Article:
A Ramble About Adobe CC

The other day, on a whim, I decided to try out Adobe Creative Cloud. For a while now, all of Adobe’s products have been subscription-based, with a lot of cloud stuff going on. The idea is that it’s all online and you can access it anywhere. Also allows Adobe to offer advice every five seconds. I’ve considered trying out Adobe CC for a while, but I never got around to testing the free trial.

So, uh, I tried the free trial. And I wasn’t impressed.

Image by Free Photos from Pixabay
Image by Free Photos from Pixabay

First things first, the trial requires a card.

You can’t get the free trial unless you enter in your card. You get 7 days of free trial and have to cancel manually yourself before those days are up. I have never liked this practice. While I understand not wanting free loaders, the fact that YOU have to cancel is a scummy way to make extra money off the forgetful.

That being said, when I entered my card, Adobe didn’t accept it anyway. Didn’t accept my other card either. That’s super weird because, well, I use these cards without any problems elsewhere. So I had to turn to support, and they just gave me a download link. I guess that works.

So I tried Creative Cloud.

I only really tried a handful of programs. Photoshop, Illustrator and InDesign, the three programs I most often use in CS6. To try them, I had to download and install Creative Cloud, then download and install the trial versions of these programs. The downloads themselves were fine, but Creative Cloud kept on insisting I had to update Acrobat. Which I don’t have installed.

Honestly though, there wasn’t much to see. Sure, there were new features and stuff, but nothing really revolutionary for me. Most of the cool features are kinda tied to the Creative Cloud. Things like constant updates, online cloud storage and… backups. Backups for Adobe programs only became a thing with Creative Cloud. Before then, if your program crashed, all your data would be gone forever. A backup feature is definitely useful, but, well, I feel like it’s a little too late. Especially since Corel programs have had backup features for years.

Creative Cloud also has a bunch of other features, like stock images and fonts. These are all premium services though that you have to pay for. Of course, you can get these features included in the bigger monthly subscription packs. Which is great because Adobe stock photos on their own feel weirdly expensive, and buying individual fonts REALLY adds up fast.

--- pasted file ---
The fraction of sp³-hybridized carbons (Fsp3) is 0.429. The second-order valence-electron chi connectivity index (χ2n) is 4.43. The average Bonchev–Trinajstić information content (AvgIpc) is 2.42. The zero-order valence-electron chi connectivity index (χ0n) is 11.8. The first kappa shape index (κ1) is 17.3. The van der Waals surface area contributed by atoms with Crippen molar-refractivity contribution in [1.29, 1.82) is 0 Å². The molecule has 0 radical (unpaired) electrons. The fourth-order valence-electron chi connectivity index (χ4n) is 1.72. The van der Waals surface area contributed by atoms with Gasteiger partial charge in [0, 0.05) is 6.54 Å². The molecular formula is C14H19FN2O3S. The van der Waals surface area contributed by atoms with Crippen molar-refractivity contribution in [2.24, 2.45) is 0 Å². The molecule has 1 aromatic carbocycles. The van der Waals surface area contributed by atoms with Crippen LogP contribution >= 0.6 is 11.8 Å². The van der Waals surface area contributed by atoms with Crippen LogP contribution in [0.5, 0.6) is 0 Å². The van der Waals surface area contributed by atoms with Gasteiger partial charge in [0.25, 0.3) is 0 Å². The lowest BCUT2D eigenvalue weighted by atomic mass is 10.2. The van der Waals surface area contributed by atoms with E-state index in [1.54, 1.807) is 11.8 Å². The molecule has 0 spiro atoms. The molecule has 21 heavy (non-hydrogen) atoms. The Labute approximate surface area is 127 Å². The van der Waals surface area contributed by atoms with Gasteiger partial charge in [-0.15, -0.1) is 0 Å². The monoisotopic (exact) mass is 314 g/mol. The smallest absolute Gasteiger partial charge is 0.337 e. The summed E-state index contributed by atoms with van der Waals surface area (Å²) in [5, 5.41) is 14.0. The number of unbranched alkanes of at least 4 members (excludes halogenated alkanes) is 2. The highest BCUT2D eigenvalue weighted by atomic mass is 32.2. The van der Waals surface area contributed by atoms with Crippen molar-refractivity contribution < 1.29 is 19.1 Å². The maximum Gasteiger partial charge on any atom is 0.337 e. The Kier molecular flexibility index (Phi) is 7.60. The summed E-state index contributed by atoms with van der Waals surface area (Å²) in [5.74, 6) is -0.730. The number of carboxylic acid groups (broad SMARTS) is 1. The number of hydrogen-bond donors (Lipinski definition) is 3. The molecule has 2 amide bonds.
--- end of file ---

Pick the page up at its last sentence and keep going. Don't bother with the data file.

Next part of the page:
All for something that loaded slower than CS6

At the end of the day though, these programs all loaded more slowly than what I already had. There was no significant performance boost, and I found that, somehow, InDesign CC ran noticeably slower than InDesign CS6. There was also stuff running constantly in the background. Every time I ran a program, Creative Cloud ran alongside it, as well as an updater and stuff like that. This probably is why these programs took far longer to load than their CS6 equivalents.

I decided that I didn’t need to use all 7 days of my free trial. Wanting to be cautious, I checked that my card wasn’t connected and that I wouldn’t be paying for anything, then set about uninstalling Creative Cloud.

But I couldn’t uninstall it.

First though, I had to uninstall the three programs I downloaded. That wasn’t too bad, but I would have liked to uninstall Creative Cloud and its programs all in one go. However, even after I uninstalled Photoshop, InDesign and Illustrator, Creative Cloud still wouldn’t let me uninstall. It insisted that I had Acrobat Pro installed, despite, well, not having it installed.

In the end, I had to resort to downloading the Adobe Cleaner program to uninstall Creative Cloud for me. This tool didn’t even have an actual menu, it just ran in Command Prompt, which is… kinda sad, to be honest. Like, they couldn’t even be bothered to give us a proper user interface. Thankfully though, the cleaner tool worked and I was finally rid of Creative Cloud.

The way I see it? Creative Cloud is probably worth it for bigger companies. They can happily support the always-online side of things, and the costs scale better depending on number of users. But I’m perfectly happy with my Creative Suite 6, which runs fine.


Also known as Doctor Retvik Von Schreibtviel, Medic writes 50% of all the articles on the Daily SPUF. A dedicated Medic main in Team Fortress 2 and an avid speedster in Warframe, Medic has the unique skill of writing 500 words about very little in a very short space of time.

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